It’s been an incredibly difficult five days with what’s happened in what I look at as my back yard. Last night watching the live feeds of what was happening in Ferguson, MO was absolutely unbelievable and I spent the entire night refreshing twitter feeling total shame and despair.
Today though, across the country there were little glimpses of light at this very dark tunnel. Being consumed by this level of anger feels exhausting, and take that with an incredibly huge grain of salt because that’s just what I with the privilege of being a white male am capable of feeling. I’m not capable of comprehending the real pain. At today’s NMOS14 demonstration in Chicago, an incredible number of people gathered on short notice. The assembly was peaceful. We listened to people express their hurt, their hope, their anger, and their drive to change things. Once my camera died (again, short notice on this rally), I biked straight to my computer to share the solidarity- if only here in Chicago.
I know this isn’t really the stuff I normally post on here, but I figure the one time I’m literally crying while taking pictures is probably a good time to post stuff. My gratitude goes to everyone organizing today, and not just here but everywhere.
Congrats to Jackie Robinson West for becoming the United States Champions. Congrats to America for being a Siamese twin of hypocrisy once again by weeks earlier reminding black boys like them they can be unarmed and shot down by law enforcement.
@duhmilo23 sang and I broke down. it’s not fair. it’s painful to know systematically people who look like me will die everyday.
"It is our duty to fight for our freedom. It is our duty to win. We must love each other and support each other. We have nothing to lose but our chains." - Assata Shakur
A Staten Island man died Thursday after police placed him in a chokehold as they attempted to arrest him for selling untaxed cigarettes.
According to authorities, Eric Garner, 43, went into cardiac arrest and died at Richmond University Medical Center following the arrest that was filmed by several witnesses.
In the video, Eric can be seen telling police that he had not been selling cigarettes, repeatedly saying, ” I didn’t sell anything,” before insisting, “I’m minding my own business, please leave me alone.”
After a standoff, five officers tackled the 400-pound asthmatic Eric — with one placing him in a chokehold – and wrestled him to the ground as they attempted to put handcuffs on him.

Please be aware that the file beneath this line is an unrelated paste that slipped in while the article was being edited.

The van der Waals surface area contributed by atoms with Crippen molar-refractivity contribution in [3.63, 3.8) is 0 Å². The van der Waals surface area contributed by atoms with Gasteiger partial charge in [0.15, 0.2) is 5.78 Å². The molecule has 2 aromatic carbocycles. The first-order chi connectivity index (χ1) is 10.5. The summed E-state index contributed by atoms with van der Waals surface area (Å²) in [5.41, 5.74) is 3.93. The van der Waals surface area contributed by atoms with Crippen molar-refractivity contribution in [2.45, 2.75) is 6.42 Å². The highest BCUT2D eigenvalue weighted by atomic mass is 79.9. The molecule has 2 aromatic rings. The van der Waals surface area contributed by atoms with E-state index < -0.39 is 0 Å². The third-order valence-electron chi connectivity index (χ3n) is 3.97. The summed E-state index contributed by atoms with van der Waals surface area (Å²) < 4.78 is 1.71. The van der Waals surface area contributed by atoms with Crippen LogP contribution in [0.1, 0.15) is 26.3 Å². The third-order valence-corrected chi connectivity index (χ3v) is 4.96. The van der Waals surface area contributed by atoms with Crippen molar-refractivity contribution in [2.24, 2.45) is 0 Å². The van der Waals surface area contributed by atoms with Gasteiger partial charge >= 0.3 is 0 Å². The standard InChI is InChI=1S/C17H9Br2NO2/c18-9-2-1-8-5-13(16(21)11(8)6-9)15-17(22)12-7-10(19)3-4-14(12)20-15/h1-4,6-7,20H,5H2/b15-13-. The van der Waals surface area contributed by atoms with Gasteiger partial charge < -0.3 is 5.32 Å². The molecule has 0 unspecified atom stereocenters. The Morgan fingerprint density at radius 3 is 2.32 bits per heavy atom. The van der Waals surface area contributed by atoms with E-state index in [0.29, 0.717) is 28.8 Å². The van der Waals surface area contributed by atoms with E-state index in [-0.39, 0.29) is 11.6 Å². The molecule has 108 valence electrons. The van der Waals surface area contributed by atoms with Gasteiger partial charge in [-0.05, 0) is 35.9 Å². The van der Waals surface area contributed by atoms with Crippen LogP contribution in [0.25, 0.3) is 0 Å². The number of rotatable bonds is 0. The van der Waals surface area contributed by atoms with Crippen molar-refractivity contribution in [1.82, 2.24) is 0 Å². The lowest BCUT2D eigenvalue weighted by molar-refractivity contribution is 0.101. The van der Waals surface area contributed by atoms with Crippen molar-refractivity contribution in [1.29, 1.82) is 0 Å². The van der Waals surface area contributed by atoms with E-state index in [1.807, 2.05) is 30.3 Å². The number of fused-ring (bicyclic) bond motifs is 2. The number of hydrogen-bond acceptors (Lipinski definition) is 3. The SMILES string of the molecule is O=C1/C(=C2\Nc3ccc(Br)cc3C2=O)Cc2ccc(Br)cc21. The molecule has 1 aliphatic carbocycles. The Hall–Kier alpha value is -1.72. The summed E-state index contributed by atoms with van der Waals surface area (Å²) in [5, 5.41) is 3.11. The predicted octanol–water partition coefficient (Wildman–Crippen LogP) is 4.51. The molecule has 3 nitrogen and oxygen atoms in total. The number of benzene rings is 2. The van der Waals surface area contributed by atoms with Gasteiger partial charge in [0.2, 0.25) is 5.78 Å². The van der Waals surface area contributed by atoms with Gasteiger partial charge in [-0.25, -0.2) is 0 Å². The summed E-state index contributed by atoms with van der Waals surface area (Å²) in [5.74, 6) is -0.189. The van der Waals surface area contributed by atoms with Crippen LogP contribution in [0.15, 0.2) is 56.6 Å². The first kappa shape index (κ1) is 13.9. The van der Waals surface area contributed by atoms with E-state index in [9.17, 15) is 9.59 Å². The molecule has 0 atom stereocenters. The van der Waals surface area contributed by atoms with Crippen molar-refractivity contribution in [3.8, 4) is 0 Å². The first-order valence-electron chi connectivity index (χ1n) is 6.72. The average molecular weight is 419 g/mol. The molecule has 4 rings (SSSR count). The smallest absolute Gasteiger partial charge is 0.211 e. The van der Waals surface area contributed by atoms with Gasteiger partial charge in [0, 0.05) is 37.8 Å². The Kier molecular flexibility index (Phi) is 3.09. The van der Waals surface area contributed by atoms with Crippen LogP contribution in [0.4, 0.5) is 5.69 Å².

As Eric lay on the ground, with one officer pushing his head into the pavement, he can be heard saying, “I can’t breath. I can’t breath,” over and over.
As the video ends, Eric appears to be unconscious as police clear onlookers while waiting awaiting paramedics.
According to his family, Eric, a married father with six children and two grandchildren, suffered from asthma.
“When I kissed my husband this morning, I never thought it would be for the last time,” Eric’s wife, Esaw, told reporters.
Police stated that Eric has been arrested multiple times for selling untaxed cigarettes, and records show he was due in court in October on three charges, including pot possession and selling untaxed cigarettes.
Witnesses at the scene claim Eric was breaking up a fight when police arrived, with Eric’s family stating that he didn’t have any cigarettes on him or in his car at the time of his death.
“They’re covering their asses; he was breaking up a fight. They harassed and harassed my husband until they killed him,” Eric’s wife said.
Within hours after Eric’s arrest and death, residents in the area hung handwritten posters on telephone poles near the scene with phrases like “no justice, no peace” and “Another innocent black man has been killed by police brutality. The NYPD must be stopped!”
Poet superstar Malcolm London performs for #GetINChicago youth board in the @edelmanchi board room. #edelchi #edelpr #chicago #violence (at Aon Center)
Click the images to watch Monday’s episode of Verses & Flow featuring, Carl Thomas, Malcolm London, Maestro Gamin and Ant Black.
Malcolm London presents the beauty of Chicago in 1969
Malcolm London x Maser - Never Too Late[youtube=http://www.youtube.com/watch?v=LwH8sobnCyI&w=810&h=486]
Wall Graffiti by Maser in Dublin
It’s sometimes hard to explain to people who aren’t involved in the Creative industries just how much this industry affects the lives of those who work in it.
As a graphic designer, I am beyond lucky in that I am one of those people who does work in the creative space, in an industry that rewards me for playing, for being imaginative, while presenting challenge…
YCA visited my school for Writers Week!
Malcolm London and Maurice Meaway were amazing, their poems were really impressive and so great to listen to. Shoutout to them for taking the time to be with us, being so chill and joking around with us!
Poet Malcolm London reads his poem “Why You Talk Like That” on On Point Radio. ('Poet Malcolm London Finds Hope On Chicago's Streets,' March 18, 2014)